Before I explain about the epiphany I should say a few words about The End. For me, the process of ¬†writing a novel is made up of many layers : there’s all the research [fun], then there are all the false starts [not so fun but necessary] and then there is the utter joy of beginning to see the story unfold.

I don’t outline per se. The false starts I mentioned are the closest I get to outlining. They are like the pieces of a jigsaw puzzle set out on the dining room table without a reference picture to tell you what it is that you’re trying to achieve. And then, one day I start to see patterns emerging from those pieces. When enough of those patterns fall into place the journey of discovery begins. This is when I start to tell myself the story. No, this is when I start to live¬†the story. The people and places in the story become so real to me that, while it lasts, I really don’t want to be anywhere else… especially not in the kitchen cooking dinner, or driving down to the bank. As an aside I had to physically go to the bank a few days ago. It’s only 5 minutes from home and I could drive there with my eyes closed yet I was so caught up in my own head space that I went right past the bank… twice. Talk about being on autopilot.

So you see for me the storytelling phase is a great deal like being in love – it consumes me. And then it ends. The characters are still there, the world is still there but I’m no longer a part of either. They now have a life of their own and I go back to being just me. They will still need me for the heavy lifting and cleaning, I may even have to sterilize my scalpel and do some judicious surgery but all of that is just ‘work’. Playtime is over. Hence the misery.

Adding to my woes is the knowledge that once the grunt work is finished I will have to start doing something that truly terrifies me – I will have to publish.

Now I know that for many writers publishing is the end game, it is the holy grail, it is the whole point¬†of writing. ¬†And I do share the desire to be read, really I do. But. The closest I’ve ever come to personally getting something published was a few years ago when I finished a step-by-step ‘How to use internet banking’ guide for customers of bank XX. The bank did not commission this guide. It was something I decided to do after helping many of my clients learn how to use their net banking facility. These clients were baby boomers who were just starting to realise that they were missing out on the whole personal computing revolution. And I have to say that back then most banks had atrocious user interfaces. Anyway…. I sent copies of my guide out to every publisher I could find in Australia. Three showed some interest. One actually looked into the viability of such a guide and all turned me down [partly because the banks showed no interest]. So I know how hard it is to get publishers to bite. And going through all that heartache again scares me. In some ways I think I would rather have a root canal done without anaesthetic.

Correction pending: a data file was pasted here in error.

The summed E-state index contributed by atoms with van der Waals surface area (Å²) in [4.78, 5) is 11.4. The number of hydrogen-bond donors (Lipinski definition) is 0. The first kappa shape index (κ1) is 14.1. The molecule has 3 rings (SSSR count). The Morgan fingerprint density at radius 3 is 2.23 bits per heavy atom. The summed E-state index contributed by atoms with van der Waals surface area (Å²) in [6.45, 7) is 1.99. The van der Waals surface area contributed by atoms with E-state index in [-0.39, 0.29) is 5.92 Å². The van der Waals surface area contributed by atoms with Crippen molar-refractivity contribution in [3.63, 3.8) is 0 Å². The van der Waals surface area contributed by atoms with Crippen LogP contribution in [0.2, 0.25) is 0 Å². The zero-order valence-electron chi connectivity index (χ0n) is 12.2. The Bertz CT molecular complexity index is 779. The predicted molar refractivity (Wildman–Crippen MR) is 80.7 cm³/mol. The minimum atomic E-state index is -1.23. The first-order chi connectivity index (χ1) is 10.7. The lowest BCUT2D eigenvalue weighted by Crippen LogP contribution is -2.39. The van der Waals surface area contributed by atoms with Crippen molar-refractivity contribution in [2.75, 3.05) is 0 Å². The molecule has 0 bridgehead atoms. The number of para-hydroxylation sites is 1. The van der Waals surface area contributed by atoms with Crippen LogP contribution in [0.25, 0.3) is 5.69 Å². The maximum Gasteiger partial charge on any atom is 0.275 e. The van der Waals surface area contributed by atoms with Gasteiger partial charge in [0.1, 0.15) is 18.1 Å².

And then at the start of this year [2012] I discovered that self-publishing was no longer just vanity publishing. Could this be my way out? I began to research and learned that self-publishing is no easier than traditional publishing because it requires the author to become a publicist, marketing guru and saleswoman all in one. Nonetheless, as I stumbled on more and more truly great indie authors who could not get published the traditional way, the idea began to take root.

Today my friends that idea blossomed. I was in the bathroom, a place where I do some of my best thinking, when I started thinking about what I would put on the back of my book Рthe blurb if you will.  These are the key words that popped into my head : aliens, psychopaths, hermaphrodites, murder, castration and rape as mating.

Gott in himmel! What publisher in his or her right mind would publish something like¬†that? Just last week I was reading about an author who was knocked back for having a dwarf and the mere mention of porn in his novel. I’ve gone gender bender with a vengeance and I expect to be greeted with open arms? In a science fiction market that is already as dead as the dodo…

I tried to tell myself that I had only been true to the biology and that these were aliens after all – weren’t aliens meant¬†to be different? I knew though. I had fallen off my donkey and seen the burning bush and there was no going back. If Vokhtah was ever to see the light of day then there was only one path I could take – Indie or bust.

Oddly enough this epiphany, as painful as it was, has made me feel better. At least now I know where I’m going. How long it takes me to get there is another story entirely but I’m in no rush. I still have a lot of work to do and who knows, maybe by the time I’m ready to step off that cliff the world of publishing will have changed for the better.

And maybe, just maybe the world of readers will be ready to look through the eyes of an alien. I live in hope.

cheers

Meeks [aka acflory]